Social greetings can be tricky when traveling to a new country. Should you shake hands, hug or avoid physical contact all together? Things can get very complicated, so I’ve put together a few examples that will show you how diverse non-verbal communications can be.
The bower shows respect or appreciation by bending at the waist and keeping their arms hanging.
‘Namaste’, which has its origins in Hindu practice, means ‘I bow to you’. To perform it, you place your hands together and bow your head.
Tibetans greet each other by sticking out their tongues. This tradition comes a belief that demons have black tongues and that’s what distinguish them from humans.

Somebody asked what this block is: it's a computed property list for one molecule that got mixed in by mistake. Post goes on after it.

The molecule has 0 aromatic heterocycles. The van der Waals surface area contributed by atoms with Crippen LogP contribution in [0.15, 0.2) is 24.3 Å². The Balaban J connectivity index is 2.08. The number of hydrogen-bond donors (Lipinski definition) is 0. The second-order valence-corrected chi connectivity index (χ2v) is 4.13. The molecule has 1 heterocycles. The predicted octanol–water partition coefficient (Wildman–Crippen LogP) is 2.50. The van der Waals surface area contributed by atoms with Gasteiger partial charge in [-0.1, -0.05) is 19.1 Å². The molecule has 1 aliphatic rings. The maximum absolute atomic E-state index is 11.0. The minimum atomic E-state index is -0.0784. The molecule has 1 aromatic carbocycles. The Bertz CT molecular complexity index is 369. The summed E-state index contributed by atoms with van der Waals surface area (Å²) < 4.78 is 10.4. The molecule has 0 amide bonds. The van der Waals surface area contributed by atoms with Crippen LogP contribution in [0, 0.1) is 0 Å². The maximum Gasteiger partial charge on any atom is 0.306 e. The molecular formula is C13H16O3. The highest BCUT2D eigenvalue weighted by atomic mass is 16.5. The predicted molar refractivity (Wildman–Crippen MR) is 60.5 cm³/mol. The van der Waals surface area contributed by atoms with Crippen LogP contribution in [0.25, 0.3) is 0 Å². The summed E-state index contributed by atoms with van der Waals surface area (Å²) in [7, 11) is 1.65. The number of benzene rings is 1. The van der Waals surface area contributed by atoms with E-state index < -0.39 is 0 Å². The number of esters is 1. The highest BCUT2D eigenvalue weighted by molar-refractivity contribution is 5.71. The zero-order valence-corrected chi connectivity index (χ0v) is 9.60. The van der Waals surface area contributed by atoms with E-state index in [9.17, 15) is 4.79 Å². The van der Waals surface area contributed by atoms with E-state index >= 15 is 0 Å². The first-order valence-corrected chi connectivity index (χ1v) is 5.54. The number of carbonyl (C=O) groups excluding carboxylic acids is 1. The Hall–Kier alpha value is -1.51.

Rubbings noses represents respect and pride and it is generally performed by men.
‘Wai’, a traditional way of greeting in Thailand, is very similar to ‘Namaste’.
The traditional bow, which is similar to the Japanese one, shows respect and appreciation.
‘Mano’, which is similar to hand-kissing, is performed by young people as a sign of respect to elders.
‘Hongi’ is a traditional Maori greeting in New Zealand and it’s done by pressing one’s nose and forehead to another person.
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